After speaking with Associate Professor Wendy Scaife at the Australian Centre for Philanthropy and Nonprofit Studies, the Goodmans realised it would take more than a letter to get the ball rolling.
“We had a long meeting with Wendy and told her what we were thinking of doing,” John says.
“Who do you think should give first?”, she asked.
Meta says that conversation was a turning point and spurred the Goodmans to earmark $850,000 for The Moreton Bay Foundation.
“It made a big difference because people knew we were genuine and committed,” Meta explains.
“That’s right,” John chimes in. “I think the money’s main purpose is to get people’s attention.”
Today, the University of Queensland, Queensland University of Technology, Griffith University, Quandamooka Yoolooburrabee Aboriginal Corporation (QYAC), Sunshine Coast University, and David Farley’s family company are all members of the Foundation. King Wood Mallesons generously provided pro bono legal services.
Another key point Wendy Scaife raised with the Goodmans was whether they’d thought about giving unconditionally.
“That’s about letting go of control and giving other people a leg up,” John explains. “We’ve taken Wendy’s advice on board and we try not to give with any strings attached. Even though we’re quite passionate about what the Foundation is doing, we try not to be control freaks but let the scientists and other directors decide.”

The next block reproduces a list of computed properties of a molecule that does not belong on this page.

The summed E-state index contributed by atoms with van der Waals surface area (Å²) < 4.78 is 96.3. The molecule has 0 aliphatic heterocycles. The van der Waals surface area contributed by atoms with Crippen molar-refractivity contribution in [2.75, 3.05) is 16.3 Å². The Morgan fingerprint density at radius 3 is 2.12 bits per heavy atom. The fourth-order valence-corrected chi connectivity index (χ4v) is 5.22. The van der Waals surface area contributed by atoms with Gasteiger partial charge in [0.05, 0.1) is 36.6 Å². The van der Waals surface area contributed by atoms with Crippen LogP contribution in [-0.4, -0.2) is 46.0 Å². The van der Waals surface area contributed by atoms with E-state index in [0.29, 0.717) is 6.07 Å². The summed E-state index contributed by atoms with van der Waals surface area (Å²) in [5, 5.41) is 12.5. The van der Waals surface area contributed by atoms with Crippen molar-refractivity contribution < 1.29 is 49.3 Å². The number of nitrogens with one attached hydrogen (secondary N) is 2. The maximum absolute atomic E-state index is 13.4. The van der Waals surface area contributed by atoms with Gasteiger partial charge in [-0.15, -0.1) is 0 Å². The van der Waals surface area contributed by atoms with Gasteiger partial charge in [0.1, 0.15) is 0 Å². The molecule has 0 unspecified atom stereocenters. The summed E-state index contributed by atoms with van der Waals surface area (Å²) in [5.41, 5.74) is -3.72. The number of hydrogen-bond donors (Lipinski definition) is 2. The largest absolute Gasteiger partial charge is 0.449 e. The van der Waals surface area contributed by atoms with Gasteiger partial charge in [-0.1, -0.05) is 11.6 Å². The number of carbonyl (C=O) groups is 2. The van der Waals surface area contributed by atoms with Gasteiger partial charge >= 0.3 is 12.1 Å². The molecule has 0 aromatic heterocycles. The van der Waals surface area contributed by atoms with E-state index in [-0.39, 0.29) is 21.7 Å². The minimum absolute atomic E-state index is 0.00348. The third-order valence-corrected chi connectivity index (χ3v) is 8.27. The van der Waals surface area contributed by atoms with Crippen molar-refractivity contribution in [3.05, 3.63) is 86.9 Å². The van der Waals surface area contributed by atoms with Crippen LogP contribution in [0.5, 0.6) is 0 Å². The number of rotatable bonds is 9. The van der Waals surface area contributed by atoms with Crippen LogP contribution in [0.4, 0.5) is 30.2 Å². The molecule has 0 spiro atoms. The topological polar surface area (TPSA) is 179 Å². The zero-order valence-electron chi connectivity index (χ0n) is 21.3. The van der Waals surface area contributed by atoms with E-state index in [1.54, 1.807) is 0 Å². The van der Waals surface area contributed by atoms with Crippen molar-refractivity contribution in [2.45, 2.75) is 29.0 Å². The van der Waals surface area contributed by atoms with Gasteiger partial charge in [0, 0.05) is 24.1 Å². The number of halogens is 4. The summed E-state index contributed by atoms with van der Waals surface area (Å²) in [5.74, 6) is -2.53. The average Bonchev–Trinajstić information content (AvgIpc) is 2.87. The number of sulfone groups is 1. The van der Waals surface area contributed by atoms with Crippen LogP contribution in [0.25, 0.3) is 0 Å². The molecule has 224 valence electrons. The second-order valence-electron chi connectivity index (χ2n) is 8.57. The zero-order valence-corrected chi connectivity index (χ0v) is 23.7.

Dr Ian Tibbetts, Head of marine science at the University of Queensland and a committed supporter of the Foundation, guided John and Meta through the labyrinth of university bureaucracy.
Though the universities and QYAC had agreed in principle to join, getting agreement on a constitution was another significant piece of work, for which John and Meta employed Faileen James, a consultant who was instrumental in getting the parties “onto the same page”. Cameron Costello, CEO of QYAC, was another strong supporter. “It wouldn’t have happened without these people” Meta stresses.
A year since its establishment, John says the Foundation is “progressing more quickly than Meta and I ever dreamed. A full time CEO is to join the foundation any day.”
“We really hoped the Foundation would be a voice for the Bay and would collaborate with universities, government agencies, other non-profits, the Indigenous community and the corporate sector,” John says.
“We thought it would take years for all these people to trust the Foundation, but their recognition and willingness to not only talk to, but work with, The Moreton Bay Foundation has quite astounded us. We’re confident that the Foundation will be a significant player in setting policies to protect the Bay.”
The Environmental Giving Pledge
We allocated $850,000 to help set up the Moreton Bay Foundation to protect the bay and give it a voice.
We decided to increase our funding when we realised there was a lot of research being done about the Moreton Bay but no action coming out of it and nothing much was getting through to the general public or government.
For us, this isn’t about chaining ourselves to trees or being partisan — this is about broad collaboration.
That is why we support the AEGN’s Environmental Giving Pledge to reach $50 million in five years.
John and Meta Goodman, The Goodman Foundation